In accordance with medical practice, certain standardized volumes are required for the passage of respiratory gases through carbon'dioxide absorbers. These volumes differ between adults and infants so that only half of the capacity of volume of absorber apparatus 10 is required when the apparatus is intended to be used with infants, for example. The apparatus 10 shown in FIG. 1 therefore can be easily adapted for use with only a single canister 16. All that is required is that one simply removes the intermediate support means 19 and interchanges, for rods 22, rods of lesser length such as rods 22 as shown in the absorber apparatus 10 illustrated in FIG. 12. Filling of both canisters of the absorber apparatus 10, affords absorbent material sufficient for the normal procedures. If a lesser amount of absorbent material is required as for a procedure of markedly less duration, only one of the canisters 16 need be filled with absorbent. However, the same capacity utilizing two canisters 16 is required for adults.
The relative position of the exhalation valve means and the inhalation valve means relative to the cover and to the airway tube may be interchanged simply by election of fittings and couplings so that the apparatus 10 can be utilized in practically any given anesthetic administration application. The versatility such as possible here with apparatus 10 and 10' heretofore was not possible with carbon dioxide absorber apparatus as known in the art.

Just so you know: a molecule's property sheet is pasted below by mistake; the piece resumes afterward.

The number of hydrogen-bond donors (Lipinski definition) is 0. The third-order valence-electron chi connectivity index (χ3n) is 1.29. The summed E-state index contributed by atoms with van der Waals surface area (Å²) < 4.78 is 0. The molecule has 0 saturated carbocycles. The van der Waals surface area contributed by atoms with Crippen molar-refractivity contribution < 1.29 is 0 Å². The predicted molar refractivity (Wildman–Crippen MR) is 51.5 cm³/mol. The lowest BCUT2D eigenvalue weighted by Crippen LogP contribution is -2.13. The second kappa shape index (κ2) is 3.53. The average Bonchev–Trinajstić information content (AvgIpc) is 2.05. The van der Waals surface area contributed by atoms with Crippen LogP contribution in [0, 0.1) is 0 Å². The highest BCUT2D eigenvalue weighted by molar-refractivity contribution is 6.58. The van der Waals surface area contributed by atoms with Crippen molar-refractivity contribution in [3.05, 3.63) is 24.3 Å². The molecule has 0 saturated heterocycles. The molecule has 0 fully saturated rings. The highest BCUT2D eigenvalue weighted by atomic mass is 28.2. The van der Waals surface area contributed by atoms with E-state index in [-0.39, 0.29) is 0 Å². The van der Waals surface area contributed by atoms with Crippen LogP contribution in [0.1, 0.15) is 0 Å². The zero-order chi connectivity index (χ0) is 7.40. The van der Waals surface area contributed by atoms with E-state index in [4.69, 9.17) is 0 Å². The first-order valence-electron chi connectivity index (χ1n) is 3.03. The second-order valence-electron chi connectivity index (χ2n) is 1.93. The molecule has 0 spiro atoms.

It should be pointed out that the diaphragm closing off the lower end of the valve stem 114 enables the pressure within the absorber head to be monitored without disposing the manometer or its stem to the respiratory gases. Specifically, the interior pressure reacts upon the diaphragm which in turn transmits such reaction to the manometer.
The assembly of the absorber apparatus 10 is evidenced from the description of the particular component parts thereof. When assembled, the absorber apparatus then receives the exhalation of gases from the patient through entry conduit 204 into airway 202 raising the disc 216 from the tapered lip 262. The gases then enter the interior of viewing bubble 214 into the interior of housing 200 and then through the assembled conduits and sleeves 206, 208 and 210 to enter the interior of the absorber head through port 72 of the duct formation 70. As said gases travel, as seen by the arrows through to the duct formation to enter the interior of the absorber head 12 at the inner end of formation 70 tangentially to the cover 56 of the head 12. The gases within the absorber head 12 are enriched with oxygen entering the absorber head through the nippled conduit 400. l
The resulting mixture then travels past the frame to 162 of base 14, into the duct or channel 160 of the formation 148 and from there, into the airway 46.